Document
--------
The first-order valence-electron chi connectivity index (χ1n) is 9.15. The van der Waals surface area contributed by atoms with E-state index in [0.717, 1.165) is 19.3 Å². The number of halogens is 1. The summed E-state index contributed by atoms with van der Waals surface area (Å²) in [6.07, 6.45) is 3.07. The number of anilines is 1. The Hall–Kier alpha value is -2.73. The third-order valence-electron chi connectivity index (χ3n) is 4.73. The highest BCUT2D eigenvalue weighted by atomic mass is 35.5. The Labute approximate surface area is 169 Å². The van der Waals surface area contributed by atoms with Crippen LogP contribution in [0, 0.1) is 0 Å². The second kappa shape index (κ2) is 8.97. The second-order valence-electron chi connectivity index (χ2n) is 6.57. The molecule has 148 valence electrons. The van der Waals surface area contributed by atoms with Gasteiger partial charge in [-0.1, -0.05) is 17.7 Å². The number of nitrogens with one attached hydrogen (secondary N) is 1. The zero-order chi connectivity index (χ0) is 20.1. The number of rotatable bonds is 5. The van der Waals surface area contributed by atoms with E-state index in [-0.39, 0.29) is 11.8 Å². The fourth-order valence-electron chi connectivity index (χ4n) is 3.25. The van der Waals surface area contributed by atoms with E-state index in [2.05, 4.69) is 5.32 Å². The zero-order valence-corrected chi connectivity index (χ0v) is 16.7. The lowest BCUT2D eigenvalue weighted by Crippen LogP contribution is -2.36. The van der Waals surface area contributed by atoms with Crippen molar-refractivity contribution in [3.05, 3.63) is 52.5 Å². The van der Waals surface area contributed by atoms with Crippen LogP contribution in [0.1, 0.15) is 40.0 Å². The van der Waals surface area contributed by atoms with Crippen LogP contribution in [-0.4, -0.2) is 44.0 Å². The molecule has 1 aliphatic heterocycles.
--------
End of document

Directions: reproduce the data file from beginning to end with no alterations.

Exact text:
The first-order valence-electron chi connectivity index (χ1n) is 9.15. The van der Waals surface area contributed by atoms with E-state index in [0.717, 1.165) is 19.3 Å². The number of halogens is 1. The summed E-state index contributed by atoms with van der Waals surface area (Å²) in [6.07, 6.45) is 3.07. The number of anilines is 1. The Hall–Kier alpha value is -2.73. The third-order valence-electron chi connectivity index (χ3n) is 4.73. The highest BCUT2D eigenvalue weighted by atomic mass is 35.5. The Labute approximate surface area is 169 Å². The van der Waals surface area contributed by atoms with Crippen LogP contribution in [0, 0.1) is 0 Å². The second kappa shape index (κ2) is 8.97. The second-order valence-electron chi connectivity index (χ2n) is 6.57. The molecule has 148 valence electrons. The van der Waals surface area contributed by atoms with Gasteiger partial charge in [-0.1, -0.05) is 17.7 Å². The number of nitrogens with one attached hydrogen (secondary N) is 1. The zero-order chi connectivity index (χ0) is 20.1. The number of rotatable bonds is 5. The van der Waals surface area contributed by atoms with E-state index in [-0.39, 0.29) is 11.8 Å². The fourth-order valence-electron chi connectivity index (χ4n) is 3.25. The van der Waals surface area contributed by atoms with E-state index in [2.05, 4.69) is 5.32 Å². The zero-order valence-corrected chi connectivity index (χ0v) is 16.7. The lowest BCUT2D eigenvalue weighted by Crippen LogP contribution is -2.36. The van der Waals surface area contributed by atoms with Crippen molar-refractivity contribution in [3.05, 3.63) is 52.5 Å². The van der Waals surface area contributed by atoms with Crippen LogP contribution in [0.1, 0.15) is 40.0 Å². The van der Waals surface area contributed by atoms with Crippen LogP contribution in [-0.4, -0.2) is 44.0 Å². The molecule has 1 aliphatic heterocycles.